Ocean's least productive waters are expanding

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Abstract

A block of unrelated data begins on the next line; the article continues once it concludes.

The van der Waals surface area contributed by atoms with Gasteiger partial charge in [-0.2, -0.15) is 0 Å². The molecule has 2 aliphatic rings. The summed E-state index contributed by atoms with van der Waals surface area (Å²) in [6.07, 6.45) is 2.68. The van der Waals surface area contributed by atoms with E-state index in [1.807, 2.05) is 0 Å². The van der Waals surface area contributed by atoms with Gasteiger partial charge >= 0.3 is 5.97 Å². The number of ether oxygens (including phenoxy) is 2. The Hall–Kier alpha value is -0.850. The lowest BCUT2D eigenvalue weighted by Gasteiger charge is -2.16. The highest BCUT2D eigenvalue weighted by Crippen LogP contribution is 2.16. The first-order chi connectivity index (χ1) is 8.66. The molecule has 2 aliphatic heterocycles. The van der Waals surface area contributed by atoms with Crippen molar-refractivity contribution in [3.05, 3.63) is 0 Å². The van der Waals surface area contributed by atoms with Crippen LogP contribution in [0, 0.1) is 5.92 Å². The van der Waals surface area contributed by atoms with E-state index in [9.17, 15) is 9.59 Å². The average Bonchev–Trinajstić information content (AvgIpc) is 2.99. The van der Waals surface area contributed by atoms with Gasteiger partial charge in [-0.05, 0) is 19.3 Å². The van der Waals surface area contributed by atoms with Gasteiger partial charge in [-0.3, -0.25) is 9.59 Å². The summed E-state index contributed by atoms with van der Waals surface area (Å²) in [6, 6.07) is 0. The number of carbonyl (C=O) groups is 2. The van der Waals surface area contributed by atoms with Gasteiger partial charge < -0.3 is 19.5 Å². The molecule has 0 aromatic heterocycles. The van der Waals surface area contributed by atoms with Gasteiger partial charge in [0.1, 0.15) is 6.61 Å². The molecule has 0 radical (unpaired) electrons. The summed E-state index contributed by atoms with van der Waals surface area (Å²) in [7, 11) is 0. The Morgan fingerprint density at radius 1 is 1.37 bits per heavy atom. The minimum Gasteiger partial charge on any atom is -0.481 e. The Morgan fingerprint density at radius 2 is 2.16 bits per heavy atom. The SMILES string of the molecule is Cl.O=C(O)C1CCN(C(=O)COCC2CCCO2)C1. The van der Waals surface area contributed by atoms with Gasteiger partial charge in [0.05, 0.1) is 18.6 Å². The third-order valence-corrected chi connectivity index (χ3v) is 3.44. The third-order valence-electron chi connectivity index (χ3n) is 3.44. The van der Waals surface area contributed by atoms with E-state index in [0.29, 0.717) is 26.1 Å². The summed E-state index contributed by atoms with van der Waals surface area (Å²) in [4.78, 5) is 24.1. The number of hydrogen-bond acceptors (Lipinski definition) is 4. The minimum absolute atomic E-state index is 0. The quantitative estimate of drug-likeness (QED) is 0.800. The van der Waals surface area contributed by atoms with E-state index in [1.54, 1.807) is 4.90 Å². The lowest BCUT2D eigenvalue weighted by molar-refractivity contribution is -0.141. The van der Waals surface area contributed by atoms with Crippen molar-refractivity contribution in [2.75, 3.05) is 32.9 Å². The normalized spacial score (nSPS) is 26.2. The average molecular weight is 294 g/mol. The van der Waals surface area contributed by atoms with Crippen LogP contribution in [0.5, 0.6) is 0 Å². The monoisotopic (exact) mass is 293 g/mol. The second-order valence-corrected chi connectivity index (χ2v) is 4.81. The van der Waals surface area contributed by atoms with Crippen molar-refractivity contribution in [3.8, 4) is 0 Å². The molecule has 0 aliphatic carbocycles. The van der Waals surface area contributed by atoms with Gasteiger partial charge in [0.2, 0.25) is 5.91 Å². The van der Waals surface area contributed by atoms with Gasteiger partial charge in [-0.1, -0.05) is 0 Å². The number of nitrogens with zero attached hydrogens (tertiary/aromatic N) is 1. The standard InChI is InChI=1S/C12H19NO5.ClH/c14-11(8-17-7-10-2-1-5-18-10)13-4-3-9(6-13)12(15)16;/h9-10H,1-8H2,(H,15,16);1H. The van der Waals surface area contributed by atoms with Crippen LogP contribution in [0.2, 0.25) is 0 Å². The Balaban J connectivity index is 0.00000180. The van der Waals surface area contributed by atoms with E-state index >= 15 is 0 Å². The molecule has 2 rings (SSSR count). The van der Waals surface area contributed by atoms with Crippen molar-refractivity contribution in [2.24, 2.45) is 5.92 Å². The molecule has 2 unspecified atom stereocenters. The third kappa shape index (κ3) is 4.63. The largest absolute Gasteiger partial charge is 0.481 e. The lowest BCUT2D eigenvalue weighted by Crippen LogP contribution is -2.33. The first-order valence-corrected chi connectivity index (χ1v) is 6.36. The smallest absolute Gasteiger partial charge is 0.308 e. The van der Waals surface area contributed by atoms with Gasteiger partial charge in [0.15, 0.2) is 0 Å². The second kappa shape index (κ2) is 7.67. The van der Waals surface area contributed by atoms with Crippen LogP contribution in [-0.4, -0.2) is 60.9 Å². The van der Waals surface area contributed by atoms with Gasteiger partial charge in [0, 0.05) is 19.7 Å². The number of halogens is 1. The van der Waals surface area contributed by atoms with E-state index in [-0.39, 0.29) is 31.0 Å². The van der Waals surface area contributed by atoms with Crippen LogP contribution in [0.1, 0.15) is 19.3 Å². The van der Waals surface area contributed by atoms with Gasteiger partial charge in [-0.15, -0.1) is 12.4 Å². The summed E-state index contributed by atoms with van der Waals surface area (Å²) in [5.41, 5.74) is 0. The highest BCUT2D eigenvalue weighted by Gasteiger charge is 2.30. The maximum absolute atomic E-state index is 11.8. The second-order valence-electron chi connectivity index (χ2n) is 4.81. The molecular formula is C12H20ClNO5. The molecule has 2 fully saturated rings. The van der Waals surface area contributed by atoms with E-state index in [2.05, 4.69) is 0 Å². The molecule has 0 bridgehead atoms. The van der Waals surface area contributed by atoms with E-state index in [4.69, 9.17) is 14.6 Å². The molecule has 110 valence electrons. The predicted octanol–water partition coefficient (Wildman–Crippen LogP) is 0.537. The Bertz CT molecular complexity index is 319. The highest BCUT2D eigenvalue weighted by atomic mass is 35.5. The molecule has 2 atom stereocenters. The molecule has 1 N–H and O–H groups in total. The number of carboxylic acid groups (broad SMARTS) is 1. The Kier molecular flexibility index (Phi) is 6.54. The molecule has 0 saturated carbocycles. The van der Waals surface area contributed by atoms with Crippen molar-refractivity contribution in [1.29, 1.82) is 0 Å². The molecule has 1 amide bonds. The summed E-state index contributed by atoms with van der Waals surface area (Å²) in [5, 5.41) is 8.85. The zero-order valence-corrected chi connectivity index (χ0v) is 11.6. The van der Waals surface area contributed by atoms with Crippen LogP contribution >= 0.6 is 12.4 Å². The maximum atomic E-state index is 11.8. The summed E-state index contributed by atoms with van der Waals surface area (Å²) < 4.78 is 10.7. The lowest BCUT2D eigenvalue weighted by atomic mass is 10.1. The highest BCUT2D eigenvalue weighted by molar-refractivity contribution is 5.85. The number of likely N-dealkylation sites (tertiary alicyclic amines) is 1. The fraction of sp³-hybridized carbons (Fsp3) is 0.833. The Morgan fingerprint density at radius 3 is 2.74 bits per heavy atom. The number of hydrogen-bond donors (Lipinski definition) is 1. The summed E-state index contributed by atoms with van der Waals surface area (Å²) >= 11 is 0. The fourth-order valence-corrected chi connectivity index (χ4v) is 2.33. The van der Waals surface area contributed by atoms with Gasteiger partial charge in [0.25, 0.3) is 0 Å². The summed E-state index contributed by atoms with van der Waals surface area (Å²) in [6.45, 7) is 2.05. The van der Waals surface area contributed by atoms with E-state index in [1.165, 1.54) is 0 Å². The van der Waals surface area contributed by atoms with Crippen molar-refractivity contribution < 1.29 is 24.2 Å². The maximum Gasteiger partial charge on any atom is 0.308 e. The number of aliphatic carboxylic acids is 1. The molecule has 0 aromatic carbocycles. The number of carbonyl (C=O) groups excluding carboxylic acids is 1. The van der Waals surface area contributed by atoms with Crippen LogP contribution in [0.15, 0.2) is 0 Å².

[1] A 9-year time series of SeaWiFS remotely-sensed ocean color data is used to examine temporal trends in the ocean's most oligotrophic waters, those with surface chlorophyll not exceeding 0.07 mg chl/m3. In the North and South Pacific, North and South Atlantic, outside the equatorial zone, the areas of low surface chlorophyll waters have expanded at average annual rates from 0.8 to 4.3%/yr and replaced about 0.8 million km2/yr of higher surface chlorophyll habitat with low surface chlorophyll water. It is estimated that the low surface chlorophyll areas in these oceans combined have expanded by 6.6 million km2 or by about 15.0% from 1998 through 2006. In both hemispheres, evidence shows a more rapid expansion of the low surface chlorophyll waters during the winter. The North Atlantic, which has the smallest oligotrophic gyre is expanding most rapidly, both annually at 4.3%/yr and seasonally, in the first quarter at 8.5%/yr. Mean sea surface temperature in each of these 4 subtropical gyres also increased over the 9-year period. The expansion of the low chlorophyll waters is consistent with global warming scenarios based on increased vertical stratification in the mid-latitudes, but the rates of expansion we observe already greatly exceed recent model predictions.

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